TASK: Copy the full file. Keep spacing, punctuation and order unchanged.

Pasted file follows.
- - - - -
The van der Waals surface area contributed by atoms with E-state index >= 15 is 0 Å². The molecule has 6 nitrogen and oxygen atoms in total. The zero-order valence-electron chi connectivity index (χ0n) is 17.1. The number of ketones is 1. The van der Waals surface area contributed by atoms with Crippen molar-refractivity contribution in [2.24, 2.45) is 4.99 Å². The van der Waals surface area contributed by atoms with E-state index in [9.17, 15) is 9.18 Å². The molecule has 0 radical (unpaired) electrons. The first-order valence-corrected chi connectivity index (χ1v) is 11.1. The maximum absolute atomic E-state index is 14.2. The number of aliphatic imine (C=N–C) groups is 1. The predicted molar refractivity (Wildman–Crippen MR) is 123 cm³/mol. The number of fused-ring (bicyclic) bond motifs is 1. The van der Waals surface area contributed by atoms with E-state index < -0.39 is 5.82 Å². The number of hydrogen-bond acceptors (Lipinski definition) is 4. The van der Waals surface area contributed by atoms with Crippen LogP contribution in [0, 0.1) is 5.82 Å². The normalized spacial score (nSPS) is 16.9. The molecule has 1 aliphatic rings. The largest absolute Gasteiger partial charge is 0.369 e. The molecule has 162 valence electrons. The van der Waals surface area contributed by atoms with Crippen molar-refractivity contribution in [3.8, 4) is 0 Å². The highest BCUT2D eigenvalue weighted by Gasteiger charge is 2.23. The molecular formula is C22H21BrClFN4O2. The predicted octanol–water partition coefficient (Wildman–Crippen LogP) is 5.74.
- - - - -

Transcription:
The van der Waals surface area contributed by atoms with E-state index >= 15 is 0 Å². The molecule has 6 nitrogen and oxygen atoms in total. The zero-order valence-electron chi connectivity index (χ0n) is 17.1. The number of ketones is 1. The van der Waals surface area contributed by atoms with Crippen molar-refractivity contribution in [2.24, 2.45) is 4.99 Å². The van der Waals surface area contributed by atoms with E-state index in [9.17, 15) is 9.18 Å². The molecule has 0 radical (unpaired) electrons. The first-order valence-corrected chi connectivity index (χ1v) is 11.1. The maximum absolute atomic E-state index is 14.2. The number of aliphatic imine (C=N–C) groups is 1. The predicted molar refractivity (Wildman–Crippen MR) is 123 cm³/mol. The number of fused-ring (bicyclic) bond motifs is 1. The van der Waals surface area contributed by atoms with E-state index < -0.39 is 5.82 Å². The number of hydrogen-bond acceptors (Lipinski definition) is 4. The van der Waals surface area contributed by atoms with Crippen LogP contribution in [0, 0.1) is 5.82 Å². The normalized spacial score (nSPS) is 16.9. The molecule has 1 aliphatic rings. The largest absolute Gasteiger partial charge is 0.369 e. The molecule has 162 valence electrons. The van der Waals surface area contributed by atoms with Crippen molar-refractivity contribution in [3.8, 4) is 0 Å². The highest BCUT2D eigenvalue weighted by Gasteiger charge is 2.23. The molecular formula is C22H21BrClFN4O2. The predicted octanol–water partition coefficient (Wildman–Crippen LogP) is 5.74.